• Rodrigo Taddei – OK. The inclusion of Taddei in this list is actually unfair on my part. See… he’s the only player here that hasn’t opened his mouth; in Taddei’s case, others are doing the talking for him. Actually, Taddei said he doesn’t want a spot on the Azzurri, and instead is waiting for a Brazil call-up, as he’s eligible for both national teams. Regardless, when Gigi Riva offers his endorsement, people tend to listen, and maybe Taddei will too. As for whether or not he should have a spot on the Azzurri (assuming he decides to *not* become a Sith lord [Sorry. Runaway Star Wars reference.]), I say NO. Actually, make that a HELL NO. With all due respect to the esteemed Mr. Riva, Taddei seems more Brazilian than Italian to me, and that just doesn’t mesh well with the whole Azzurri thing. Yeah, I know. I know. Camoranesi was born in Argentina. Camo’s Italian citizenship is through Italian ancestry though, and I couldn’t confirm that Taddei’s is. Besides, there are other worthy midfielders running about the peninsula, no?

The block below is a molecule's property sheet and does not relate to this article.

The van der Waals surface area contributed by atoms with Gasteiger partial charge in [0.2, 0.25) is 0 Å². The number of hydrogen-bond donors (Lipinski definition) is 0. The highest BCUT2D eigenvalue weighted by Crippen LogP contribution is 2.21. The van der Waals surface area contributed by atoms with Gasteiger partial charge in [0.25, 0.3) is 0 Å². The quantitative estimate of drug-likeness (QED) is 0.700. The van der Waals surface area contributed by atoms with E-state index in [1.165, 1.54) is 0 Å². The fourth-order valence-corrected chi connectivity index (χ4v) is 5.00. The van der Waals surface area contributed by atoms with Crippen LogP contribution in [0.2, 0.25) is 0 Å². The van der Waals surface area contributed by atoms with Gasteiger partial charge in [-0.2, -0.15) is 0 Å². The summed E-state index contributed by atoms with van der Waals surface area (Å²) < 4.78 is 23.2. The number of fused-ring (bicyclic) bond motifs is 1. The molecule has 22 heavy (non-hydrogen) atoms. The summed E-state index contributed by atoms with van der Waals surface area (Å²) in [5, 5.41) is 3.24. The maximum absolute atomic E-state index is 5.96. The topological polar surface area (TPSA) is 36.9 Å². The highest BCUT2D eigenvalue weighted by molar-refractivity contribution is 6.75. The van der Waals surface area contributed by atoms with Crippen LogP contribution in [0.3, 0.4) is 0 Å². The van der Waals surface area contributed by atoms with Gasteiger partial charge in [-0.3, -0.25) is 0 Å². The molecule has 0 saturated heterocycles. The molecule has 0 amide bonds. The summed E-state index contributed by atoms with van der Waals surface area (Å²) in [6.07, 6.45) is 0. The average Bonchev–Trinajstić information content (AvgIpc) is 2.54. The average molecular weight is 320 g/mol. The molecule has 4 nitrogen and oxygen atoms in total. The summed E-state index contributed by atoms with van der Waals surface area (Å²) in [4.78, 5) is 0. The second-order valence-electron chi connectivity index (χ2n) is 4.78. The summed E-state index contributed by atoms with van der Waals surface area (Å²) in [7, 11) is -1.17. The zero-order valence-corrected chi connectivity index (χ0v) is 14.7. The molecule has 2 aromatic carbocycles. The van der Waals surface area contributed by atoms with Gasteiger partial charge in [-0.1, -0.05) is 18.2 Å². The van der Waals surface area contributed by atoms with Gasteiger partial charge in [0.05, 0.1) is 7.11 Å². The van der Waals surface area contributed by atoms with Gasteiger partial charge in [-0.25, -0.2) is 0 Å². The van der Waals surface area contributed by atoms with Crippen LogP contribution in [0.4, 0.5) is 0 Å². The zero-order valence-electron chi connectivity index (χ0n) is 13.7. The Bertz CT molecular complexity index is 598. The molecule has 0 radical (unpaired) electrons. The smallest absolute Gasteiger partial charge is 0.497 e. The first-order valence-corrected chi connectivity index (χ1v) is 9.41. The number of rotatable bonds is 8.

• Alex Del Piero – It’s not easy for me to say this about the guy who scored that gorgeous, emotional goal against Germany in ’06, but if I were The Don, I’d say NO, and I’d do so fully aware of the fact that Alex thinks he’s earned a spot. I won’t get into the “why not” here, because I’ve already gone into detail on the matter in a prior post.
  • David Di Michele – He’s got six Azzurri caps to his record, but we’d have to look back into the Vieri era to find them. Overall, he’s got a decent track record (illegal gambling episode aside), but as of late (last season, for instance), he hasn’t shown us an edge worthy of the Azzurri. (Nine goals in 28 matches is a decent ratio, I suppose, but compare that to Quagliarella’s six in 14.) I am going with a NO for David, while hoping that he shows us something more. (I’m not holding my breath.)
  • Giorgio Chiellini – In a word: YES. Actually, in The Don’s mind, Chiellini is probably a call-up already (having already been capped… and having already scored), but Chiellini says he’s still “aiming” for a spot. (Humility, even when fake, is nice to see. Hear that, Del Piero?) While he’s a bit rough around the edges (i.e. young) at present, I see shades of (the good side of) Matrix in this kid. Actually, let’s just call him Matrix Reloaded, and be done with it, mmmmkay?